Mouth cancer checks in shopping centre
Experts in head and neck cancer are inviting Northampton shoppers for a free mouth cancer check-up as part of Mouth Cancer Action Month .
Northampton General Hospital's head and neck cancer team will be in the town’s Grosvenor Shopping Centre on Saturday to raise awareness of the symptoms of mouth cancer and the importance of early detection.
Mouth Cancer Action Month is a charity campaign which aims to raise awareness of mouth cancer and make a difference by saving thousands of lives through early detection and prevention.
Mouth cancer takes the lives of more than 2,000 people each year in the UK, which is more than testicular and cervical cancer combined.
In the UK, more than 6,700 people were diagnosed with mouth cancer last year. The disease has grown by a third in the last decade – and remains one of very few cancers which are predicted to increase further in the coming years.
Although there are risk factors heavily linked to the disease, mouth cancer can affect anybody – that’s why it’s so important that we all know what to look out for. The campaign is all about taking action. Don’t leave that ulcer unattended for more than three weeks. Don’t ignore that unusual lump or swelling or red and white patches in your mouth. Early detection could save your life.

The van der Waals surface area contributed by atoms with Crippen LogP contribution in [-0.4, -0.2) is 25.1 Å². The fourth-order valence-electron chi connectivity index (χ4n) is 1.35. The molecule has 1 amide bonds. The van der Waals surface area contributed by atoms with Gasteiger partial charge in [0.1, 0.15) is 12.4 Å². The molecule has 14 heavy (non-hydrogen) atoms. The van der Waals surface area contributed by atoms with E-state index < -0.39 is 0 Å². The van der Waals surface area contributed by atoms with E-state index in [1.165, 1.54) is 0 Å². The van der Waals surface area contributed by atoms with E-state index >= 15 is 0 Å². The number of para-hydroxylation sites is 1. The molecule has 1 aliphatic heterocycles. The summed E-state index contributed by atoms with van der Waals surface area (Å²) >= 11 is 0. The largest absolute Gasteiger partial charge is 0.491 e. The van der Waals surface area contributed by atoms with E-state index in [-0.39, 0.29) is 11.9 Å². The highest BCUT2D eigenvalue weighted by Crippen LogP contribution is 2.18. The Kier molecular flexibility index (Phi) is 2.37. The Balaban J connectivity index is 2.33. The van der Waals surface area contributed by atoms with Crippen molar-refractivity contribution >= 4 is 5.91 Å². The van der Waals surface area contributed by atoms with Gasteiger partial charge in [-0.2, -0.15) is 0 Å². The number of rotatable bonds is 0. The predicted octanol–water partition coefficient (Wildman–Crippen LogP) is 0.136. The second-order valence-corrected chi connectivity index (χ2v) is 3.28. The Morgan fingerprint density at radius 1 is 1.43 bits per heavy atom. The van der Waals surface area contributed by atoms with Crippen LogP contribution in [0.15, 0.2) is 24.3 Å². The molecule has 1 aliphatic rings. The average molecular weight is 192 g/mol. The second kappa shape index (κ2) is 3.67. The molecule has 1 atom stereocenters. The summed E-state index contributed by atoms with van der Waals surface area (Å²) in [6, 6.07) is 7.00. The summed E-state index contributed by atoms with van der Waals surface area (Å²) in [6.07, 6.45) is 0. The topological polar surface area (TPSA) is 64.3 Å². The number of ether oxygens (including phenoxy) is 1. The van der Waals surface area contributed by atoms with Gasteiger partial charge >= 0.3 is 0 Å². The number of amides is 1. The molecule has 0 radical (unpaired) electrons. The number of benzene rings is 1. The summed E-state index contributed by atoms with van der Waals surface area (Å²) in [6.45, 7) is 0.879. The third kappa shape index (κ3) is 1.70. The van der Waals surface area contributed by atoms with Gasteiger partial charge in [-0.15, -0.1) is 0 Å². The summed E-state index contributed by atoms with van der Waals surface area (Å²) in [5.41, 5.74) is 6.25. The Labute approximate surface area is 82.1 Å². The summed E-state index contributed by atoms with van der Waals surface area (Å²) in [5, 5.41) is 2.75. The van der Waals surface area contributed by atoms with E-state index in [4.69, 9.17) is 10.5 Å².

The head and neck cancer team will be based in the Green Room on the first floor of the Grosvenor Centre from 10am to 2pm on Saturday 14 November.
Facts and figures:
- Latest figures show that in 2011, there were 6,767 people diagnosed with mouth cancer in the UK
- That’s 18 people every day – one person diagnosed every 77 minutes
- Mouth cancer cases have increased by a third in the last decade and it is one of few cancers that experts predict will continue to increase in the coming years
- Cancer of the tongue and oral cavity are the most common forms of mouth cancer, followed then by the throat. Lip, neck and other mouth cancers make up the rest of cases
- Most cases of mouth cancer are linked to tobacco and alcohol.
- Cigarette, cigar and pipe smoking are the main forms of tobacco use in the UK. However, chewing tobacco, betel quid, gutkha and paan are particularly dangerous.
- Alcohol increases the risk of mouth cancer, and if tobacco and alcohol are consumed together the risk is even greater.
- Many recent reports have linked mouth cancer to the human papillomavirus (HPV). HPV is the major cause of cervical cancer and is now linked to other areas of the body; sexually active adults have 75 per cent chance of acquiring HPV during their lifetime. You may never know you are infected as there are no symptoms and the body usually successfully fights it off but it can change into a cancer within the oral cavity. Practicing safe sex and limiting the number of partners you have may help reduce your chances of contracting HPV. Research now suggests that it could soon rival smoking and drinking as one of the main causes of mouth cancer
For more information about mouth cancer, visit the Mouth Cancer Action Month website
Posted on Thursday 12th November 2015